Writing REALbasic Code
- Creating Behavior Without Programming
- Using the Code Editor to Write REALbasic Code
- Getting Help with the REALbasic Language
- Mastering Dim and Assignment Statements
- Making Tests and Comparisons
- Writing Code that Branches
- Writing Code that Repeats
- Writing Your Own Methods
- Extending the HTML Editor
- Creating the Indent Menu Item
- Removing Existing Indentation
- Inserting Indentation Before Tags
- Handling the Indent Level
- Extending the Project
As you saw in Chapter 3, "Programming Object Properties," object-oriented programming is all about objects and the properties and behavior of those objects. In that chapter, you learned how to manipulate the properties of objects. In this chapter, you'll learn how to control objects' behavior by writing code in REALbasic's programming language.
Unlike the original BASIC programming language, REALbasic is an object-oriented language. In this sense, it is more like C++ or Java than it is like BASIC. As you'll see in Chapter 5, "Writing Object-Oriented Code," this distinction affects how you structure your programs. But at the level of the individual command, REALbasic code looks a lot like traditional BASIC code. The syntax is similar.
In this chapter, you will learn that syntax. You'll also learn how to get the most out of REALbasic's Code Editor, your primary tool for writing REALbasic code. In the process, you will add code that extends the capabilities of the HTML editor that you built in Chapter 2, "Building an HTML Editor." By the end of this chapter, you will know how to write your own REALbasic code.
Creating Behavior Without Programming
In some cases, you can program the behavior of objects in REALbasic without writing any code. Certain objects, such as PushButton controls, have obvious and natural behaviors associated with them. A handy REALbasic feature called object binding lets you assign the obvious behavior to the appropriate object without doing any coding. In every case, the obvious behavior involves another object and binds the two objects together. Creating a binding between a PushButton control and a MoviePlayer control, for example, can cause the movie to play when the button is clicked. Note, though, that object binding works only with controls and only with certain controls.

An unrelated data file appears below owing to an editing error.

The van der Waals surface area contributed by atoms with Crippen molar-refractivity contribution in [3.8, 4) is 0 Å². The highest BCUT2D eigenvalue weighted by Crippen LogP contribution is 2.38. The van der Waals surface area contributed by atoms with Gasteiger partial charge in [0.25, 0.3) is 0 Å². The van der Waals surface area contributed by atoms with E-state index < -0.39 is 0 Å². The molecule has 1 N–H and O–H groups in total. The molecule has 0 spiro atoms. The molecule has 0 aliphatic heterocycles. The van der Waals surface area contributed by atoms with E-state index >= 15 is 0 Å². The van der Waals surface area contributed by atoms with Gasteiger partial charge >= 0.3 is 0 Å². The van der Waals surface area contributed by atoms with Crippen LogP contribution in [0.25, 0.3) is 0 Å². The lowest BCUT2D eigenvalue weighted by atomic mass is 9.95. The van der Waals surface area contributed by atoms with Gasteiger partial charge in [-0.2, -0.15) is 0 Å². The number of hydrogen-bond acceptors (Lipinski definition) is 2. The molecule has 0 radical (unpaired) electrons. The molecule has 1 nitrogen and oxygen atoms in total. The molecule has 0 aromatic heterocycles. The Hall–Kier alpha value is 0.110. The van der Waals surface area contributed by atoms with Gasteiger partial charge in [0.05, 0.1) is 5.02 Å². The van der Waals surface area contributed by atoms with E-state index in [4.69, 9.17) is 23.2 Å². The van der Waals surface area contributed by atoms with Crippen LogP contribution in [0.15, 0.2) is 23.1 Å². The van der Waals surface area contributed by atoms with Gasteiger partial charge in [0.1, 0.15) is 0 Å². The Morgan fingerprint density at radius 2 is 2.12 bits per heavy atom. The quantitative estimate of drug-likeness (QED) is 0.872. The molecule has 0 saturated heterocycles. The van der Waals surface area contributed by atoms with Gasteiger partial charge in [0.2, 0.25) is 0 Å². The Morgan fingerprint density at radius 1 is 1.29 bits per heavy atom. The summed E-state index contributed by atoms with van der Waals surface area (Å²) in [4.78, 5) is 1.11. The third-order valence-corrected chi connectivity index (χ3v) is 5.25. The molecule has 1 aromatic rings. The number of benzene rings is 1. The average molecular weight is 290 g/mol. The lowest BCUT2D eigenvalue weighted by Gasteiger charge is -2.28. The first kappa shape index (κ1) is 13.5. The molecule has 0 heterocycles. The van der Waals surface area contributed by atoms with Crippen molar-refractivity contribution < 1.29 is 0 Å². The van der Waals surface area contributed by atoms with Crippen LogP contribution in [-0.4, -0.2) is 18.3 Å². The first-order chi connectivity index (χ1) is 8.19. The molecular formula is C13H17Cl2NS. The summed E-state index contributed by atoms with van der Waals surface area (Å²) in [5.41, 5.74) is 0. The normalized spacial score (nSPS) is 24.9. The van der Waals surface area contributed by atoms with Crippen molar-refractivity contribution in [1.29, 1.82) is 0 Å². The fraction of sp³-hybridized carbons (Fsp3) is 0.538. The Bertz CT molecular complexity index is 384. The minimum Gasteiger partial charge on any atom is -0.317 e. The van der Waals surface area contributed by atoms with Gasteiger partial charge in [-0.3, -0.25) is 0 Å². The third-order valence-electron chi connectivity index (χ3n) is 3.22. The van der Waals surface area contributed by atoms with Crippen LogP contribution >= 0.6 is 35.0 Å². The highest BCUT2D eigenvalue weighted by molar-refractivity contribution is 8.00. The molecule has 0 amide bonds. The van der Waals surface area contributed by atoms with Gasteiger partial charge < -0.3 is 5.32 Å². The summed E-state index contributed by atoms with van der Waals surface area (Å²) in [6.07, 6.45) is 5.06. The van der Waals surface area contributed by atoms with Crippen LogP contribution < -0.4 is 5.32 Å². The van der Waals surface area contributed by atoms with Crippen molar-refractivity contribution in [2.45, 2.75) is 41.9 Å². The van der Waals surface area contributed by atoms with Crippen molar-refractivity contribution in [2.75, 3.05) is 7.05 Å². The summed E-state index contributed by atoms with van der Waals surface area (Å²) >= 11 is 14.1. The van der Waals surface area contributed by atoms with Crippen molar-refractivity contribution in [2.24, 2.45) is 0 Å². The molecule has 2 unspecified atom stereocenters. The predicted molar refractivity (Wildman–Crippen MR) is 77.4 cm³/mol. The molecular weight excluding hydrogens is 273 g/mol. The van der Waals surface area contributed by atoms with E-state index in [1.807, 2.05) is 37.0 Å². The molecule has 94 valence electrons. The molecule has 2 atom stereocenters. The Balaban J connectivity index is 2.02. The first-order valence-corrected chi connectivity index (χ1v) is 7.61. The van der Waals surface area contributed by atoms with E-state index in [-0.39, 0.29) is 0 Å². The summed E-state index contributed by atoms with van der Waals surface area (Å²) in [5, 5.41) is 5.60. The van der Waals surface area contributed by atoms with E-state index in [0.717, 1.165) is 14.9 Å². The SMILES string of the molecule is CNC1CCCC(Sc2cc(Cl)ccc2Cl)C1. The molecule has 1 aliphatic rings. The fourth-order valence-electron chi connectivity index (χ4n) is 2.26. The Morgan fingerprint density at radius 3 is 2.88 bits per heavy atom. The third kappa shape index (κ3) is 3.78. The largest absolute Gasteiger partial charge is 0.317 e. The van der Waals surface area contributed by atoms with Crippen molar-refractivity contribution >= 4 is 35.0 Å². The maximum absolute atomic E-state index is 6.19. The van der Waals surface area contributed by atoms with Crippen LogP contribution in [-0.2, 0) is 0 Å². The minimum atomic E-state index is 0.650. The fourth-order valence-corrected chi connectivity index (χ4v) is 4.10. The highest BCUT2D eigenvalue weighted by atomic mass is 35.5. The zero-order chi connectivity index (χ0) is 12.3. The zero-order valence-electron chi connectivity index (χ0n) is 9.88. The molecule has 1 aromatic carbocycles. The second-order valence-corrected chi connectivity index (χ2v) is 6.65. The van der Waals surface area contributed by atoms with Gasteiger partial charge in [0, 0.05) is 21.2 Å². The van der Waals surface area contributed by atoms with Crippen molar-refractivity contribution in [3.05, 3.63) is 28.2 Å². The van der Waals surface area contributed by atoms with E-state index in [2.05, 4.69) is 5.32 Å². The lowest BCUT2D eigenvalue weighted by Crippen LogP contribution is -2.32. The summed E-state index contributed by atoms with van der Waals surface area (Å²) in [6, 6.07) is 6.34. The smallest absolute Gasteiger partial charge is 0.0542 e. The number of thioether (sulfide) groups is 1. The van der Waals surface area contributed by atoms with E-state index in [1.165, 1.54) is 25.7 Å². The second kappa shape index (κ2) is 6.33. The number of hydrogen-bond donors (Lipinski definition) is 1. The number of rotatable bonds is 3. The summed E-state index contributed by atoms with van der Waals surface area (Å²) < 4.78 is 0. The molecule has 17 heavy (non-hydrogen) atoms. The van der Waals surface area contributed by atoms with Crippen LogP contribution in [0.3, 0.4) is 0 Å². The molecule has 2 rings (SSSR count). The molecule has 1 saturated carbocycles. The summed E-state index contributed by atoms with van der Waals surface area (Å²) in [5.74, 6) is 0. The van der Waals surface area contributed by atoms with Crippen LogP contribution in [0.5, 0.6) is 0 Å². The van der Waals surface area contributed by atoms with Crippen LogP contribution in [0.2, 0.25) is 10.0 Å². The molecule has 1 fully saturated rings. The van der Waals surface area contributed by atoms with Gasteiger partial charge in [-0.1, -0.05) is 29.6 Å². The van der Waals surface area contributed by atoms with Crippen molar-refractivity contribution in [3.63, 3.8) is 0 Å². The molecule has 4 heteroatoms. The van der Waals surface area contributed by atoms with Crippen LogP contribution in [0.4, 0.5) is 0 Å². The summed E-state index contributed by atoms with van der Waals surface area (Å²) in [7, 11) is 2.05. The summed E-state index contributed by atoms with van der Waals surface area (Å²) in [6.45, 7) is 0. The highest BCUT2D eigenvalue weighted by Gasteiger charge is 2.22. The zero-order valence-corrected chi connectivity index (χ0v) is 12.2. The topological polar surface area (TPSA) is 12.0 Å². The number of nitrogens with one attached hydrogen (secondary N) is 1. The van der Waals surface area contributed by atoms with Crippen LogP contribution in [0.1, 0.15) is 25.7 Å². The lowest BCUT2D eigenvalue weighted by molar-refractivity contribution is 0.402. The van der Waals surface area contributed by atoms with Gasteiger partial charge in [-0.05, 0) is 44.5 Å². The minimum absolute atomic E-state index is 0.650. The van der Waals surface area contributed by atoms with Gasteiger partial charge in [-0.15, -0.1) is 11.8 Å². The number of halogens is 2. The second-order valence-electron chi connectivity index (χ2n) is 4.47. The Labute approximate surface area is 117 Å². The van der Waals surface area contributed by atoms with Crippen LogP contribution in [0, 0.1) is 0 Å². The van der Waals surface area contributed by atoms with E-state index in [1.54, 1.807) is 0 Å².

To create an object binding between two controls:
Holding down the Shift and Command keys, drag from the source object (the one that will do the controlling) to the destination object (the one that is to be controlled).
Figure 4.1 By creating an object binding between two objects, you can cause one to control the other.
Figure 4.2 When you create an object binding between two objects, the IDE shows it as a line connecting the objects.
To examine an object binding:
Select the line connecting the objects by clicking it.
In the Properties window that appears, you see the active object binding that is represented by this line.
Note that an object can have more than one binding. A CheckBox control, for example, might have an object binding that causes a MoviePlayer control to play its movie when the CheckBox is checked and another that causes the movie to stop playing when the CheckBox is unchecked.
To modify an object binding:
Select the line representing the binding.
Press the Delete key.
Create a new binding as described earlier in this section.
To find out what object bindings are available for a given object:
Holding down the Shift and Command keys, drag from the source object to the destination object as though you were creating a binding.
You can read the possible bindings between these objects in the dialog that appears (Figure 4.3).
Figure 4.3 A pair of objects can have more than one object binding.
Consult the REALbasic Developer's Guide for the full list of possible bindings for all objects.
Object binding is one way of controlling the behavior of objects. After it has been created, an object binding controls the objects' behavior just as though you had written the appropriate REALbasic code. But no REALbasic code is being written in the background by the object binding. The only way to modify an existing object binding is to follow the preceding procedure.
Object binding is a useful tool, and it's worth your time to build some object bindings to experience how this feature works. But although object bindings can save you time and effort, the only way to build full REALbasic applications is to write REALbasic code. And you do that in the Code Editor.